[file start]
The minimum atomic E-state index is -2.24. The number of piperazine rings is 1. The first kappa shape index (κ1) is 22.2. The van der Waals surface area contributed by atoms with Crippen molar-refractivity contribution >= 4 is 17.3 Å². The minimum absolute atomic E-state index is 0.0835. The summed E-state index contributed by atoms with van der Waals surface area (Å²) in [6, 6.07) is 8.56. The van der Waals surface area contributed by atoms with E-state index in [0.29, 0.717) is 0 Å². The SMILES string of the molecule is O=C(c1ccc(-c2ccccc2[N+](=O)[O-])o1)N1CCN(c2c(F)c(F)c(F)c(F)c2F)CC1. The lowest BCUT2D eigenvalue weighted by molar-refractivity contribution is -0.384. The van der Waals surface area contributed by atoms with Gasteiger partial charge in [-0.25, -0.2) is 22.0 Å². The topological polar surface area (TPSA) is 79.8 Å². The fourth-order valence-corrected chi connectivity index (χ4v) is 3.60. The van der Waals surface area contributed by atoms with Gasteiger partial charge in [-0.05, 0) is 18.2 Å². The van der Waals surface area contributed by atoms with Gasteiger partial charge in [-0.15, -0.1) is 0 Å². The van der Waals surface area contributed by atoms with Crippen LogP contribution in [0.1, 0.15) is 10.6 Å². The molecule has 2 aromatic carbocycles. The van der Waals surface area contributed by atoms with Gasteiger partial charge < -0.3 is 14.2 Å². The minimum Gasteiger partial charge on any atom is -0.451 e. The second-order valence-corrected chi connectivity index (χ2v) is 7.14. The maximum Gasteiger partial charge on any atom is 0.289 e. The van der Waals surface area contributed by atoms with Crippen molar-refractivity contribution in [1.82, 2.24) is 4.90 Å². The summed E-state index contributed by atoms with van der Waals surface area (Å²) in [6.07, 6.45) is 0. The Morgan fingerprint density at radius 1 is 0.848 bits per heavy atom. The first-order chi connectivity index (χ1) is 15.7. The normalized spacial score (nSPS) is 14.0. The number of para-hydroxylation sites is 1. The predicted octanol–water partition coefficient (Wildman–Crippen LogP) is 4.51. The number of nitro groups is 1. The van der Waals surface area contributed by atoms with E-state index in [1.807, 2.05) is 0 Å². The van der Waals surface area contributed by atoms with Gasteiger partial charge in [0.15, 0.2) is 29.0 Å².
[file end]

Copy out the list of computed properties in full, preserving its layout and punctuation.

The minimum atomic E-state index is -2.24. The number of piperazine rings is 1. The first kappa shape index (κ1) is 22.2. The van der Waals surface area contributed by atoms with Crippen molar-refractivity contribution >= 4 is 17.3 Å². The minimum absolute atomic E-state index is 0.0835. The summed E-state index contributed by atoms with van der Waals surface area (Å²) in [6, 6.07) is 8.56. The van der Waals surface area contributed by atoms with E-state index in [0.29, 0.717) is 0 Å². The SMILES string of the molecule is O=C(c1ccc(-c2ccccc2[N+](=O)[O-])o1)N1CCN(c2c(F)c(F)c(F)c(F)c2F)CC1. The lowest BCUT2D eigenvalue weighted by molar-refractivity contribution is -0.384. The van der Waals surface area contributed by atoms with Gasteiger partial charge in [-0.25, -0.2) is 22.0 Å². The topological polar surface area (TPSA) is 79.8 Å². The fourth-order valence-corrected chi connectivity index (χ4v) is 3.60. The van der Waals surface area contributed by atoms with Gasteiger partial charge in [-0.05, 0) is 18.2 Å². The van der Waals surface area contributed by atoms with Gasteiger partial charge in [-0.15, -0.1) is 0 Å². The van der Waals surface area contributed by atoms with Crippen LogP contribution in [0.1, 0.15) is 10.6 Å². The molecule has 2 aromatic carbocycles. The van der Waals surface area contributed by atoms with Gasteiger partial charge < -0.3 is 14.2 Å². The minimum Gasteiger partial charge on any atom is -0.451 e. The second-order valence-corrected chi connectivity index (χ2v) is 7.14. The maximum Gasteiger partial charge on any atom is 0.289 e. The van der Waals surface area contributed by atoms with Crippen molar-refractivity contribution in [1.82, 2.24) is 4.90 Å². The summed E-state index contributed by atoms with van der Waals surface area (Å²) in [6.07, 6.45) is 0. The Morgan fingerprint density at radius 1 is 0.848 bits per heavy atom. The first-order chi connectivity index (χ1) is 15.7. The normalized spacial score (nSPS) is 14.0. The number of para-hydroxylation sites is 1. The predicted octanol–water partition coefficient (Wildman–Crippen LogP) is 4.51. The number of nitro groups is 1. The van der Waals surface area contributed by atoms with E-state index in [1.807, 2.05) is 0 Å². The van der Waals surface area contributed by atoms with Gasteiger partial charge in [0.15, 0.2) is 29.0 Å².